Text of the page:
Kings Of Convenience have been on hiatus for 12 years, but from the first note of Peace Or Love, it feels like they’ve never been away. The Norwegian duo were at the forefront of a ‘new acoustic’ movement when their debut album Quiet Is The New Loud was released in 2001, paving the way for polite young men in sensible shirts like Turin Brakes, David Gray and José González to soundtrack dinner parties for the next few years.
Over the next decade, Erlend Øye also fronted his own side-project, The Whitest Boy Alive, and worked with artists such as Röyksopp and Schneider TM. After reviving The Whitest Boy Alive back in 2019, he’s now recalled his fellow King, Eirik Glambek Bøe, and we have the belated follow-up to 2009’s Declaration Of Dependence.
Pretty much from the first note of Rumours, it’s clear that Øye and Bøe have slipped very easily back into their old ways of working. This is an album full of wistful, hushed vocals, gently plucked acoustics and some beautiful harmonies. No alarms, no surprises (unless you count a few surprising moves into bossa nova), but it does make for a lovely listen.
In the seemingly continued absence of foreign holidays, it’s easy to close your eyes and imagine this as a soundtrack to sipping some wine on a hotel balcony while the sun beats over your skin. The gentle strings and intricate little guitar riffs on Rocky Trail are like audio salve to a troubled soul, and Comb My Hair would be able to, in the nicest possible way, lull an insomniac to sleep, so soothing are Øye’s vocals.
The title is an appropriate one, as you get the impression that if it was a choice between peace and love, then Kings Of Convenience would choose the former. A duet with Leslie Feist, Love Is A Lonely Thing, is surprisingly dark and sad – “Love is pain and suffering,” Øye deadpans at one point – but the presence of Feist stops things from becoming too depressing.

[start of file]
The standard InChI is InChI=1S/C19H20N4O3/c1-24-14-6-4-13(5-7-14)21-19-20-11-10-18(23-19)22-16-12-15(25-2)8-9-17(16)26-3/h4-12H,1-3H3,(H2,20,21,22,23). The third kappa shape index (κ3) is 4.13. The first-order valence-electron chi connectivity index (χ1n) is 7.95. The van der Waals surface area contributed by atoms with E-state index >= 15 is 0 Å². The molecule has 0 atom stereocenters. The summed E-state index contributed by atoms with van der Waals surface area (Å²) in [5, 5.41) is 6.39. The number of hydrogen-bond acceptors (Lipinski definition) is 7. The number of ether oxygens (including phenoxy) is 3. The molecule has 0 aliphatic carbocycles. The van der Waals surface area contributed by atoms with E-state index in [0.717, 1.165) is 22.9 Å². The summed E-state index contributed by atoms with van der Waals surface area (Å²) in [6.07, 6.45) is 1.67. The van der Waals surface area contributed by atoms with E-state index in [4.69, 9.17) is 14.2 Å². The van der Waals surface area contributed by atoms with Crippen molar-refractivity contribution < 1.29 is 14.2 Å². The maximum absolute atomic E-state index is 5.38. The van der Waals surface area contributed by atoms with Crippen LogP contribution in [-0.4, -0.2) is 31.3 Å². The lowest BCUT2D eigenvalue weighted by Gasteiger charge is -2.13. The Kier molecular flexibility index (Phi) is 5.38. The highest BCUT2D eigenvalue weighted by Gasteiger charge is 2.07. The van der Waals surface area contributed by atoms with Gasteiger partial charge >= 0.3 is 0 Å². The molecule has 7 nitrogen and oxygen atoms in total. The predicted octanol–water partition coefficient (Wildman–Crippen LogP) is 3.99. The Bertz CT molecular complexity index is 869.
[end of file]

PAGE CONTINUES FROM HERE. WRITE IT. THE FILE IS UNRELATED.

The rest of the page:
Talking of love, there are some lines that may raise an eyebrow. Just as their signature song Toxic Girl railed against a woman who “every night, she kisses someone new, never you”, on Peace Or Love, the duo still seem to have issues with sexually liberated women. Angel talks of a woman who’s an “angel, even though she might be slightly promiscuous”. It’s delivered with a tongue firmly in cheek though, and never really spoils the beatific atmosphere.
Although the general pace is pretty slow, the more upbeat moments hint at a hitherto unexplored interest in bossa nova. Catholic Country (where Feist makes another welcome appearance) is slightly reminiscent of Everything But The Girl‘s first album, Eden, in its jazzy arrangements, while it’s easy to imagine the likes of Bebel Gilberto covering the swooning Fever.
Anyone who wrote off Kings Of Convenience as too twee or too languid the first time around won’t find anything to change their minds on Peace Or Love. There’s a unexpected air of bitterness to the final track Washing Machine (there’s talk of a “spoiled girl who’s never had to make up her mind” and Øye balefully delivers the line “go and find someone else” towards the end) but the whole album is so shot through with calmness and peace that you barely notice it. Whether the whole ‘new acoustic’ movement will have quite the same impact 20 years on is yet to be seen, but it’s certainly good to have them back.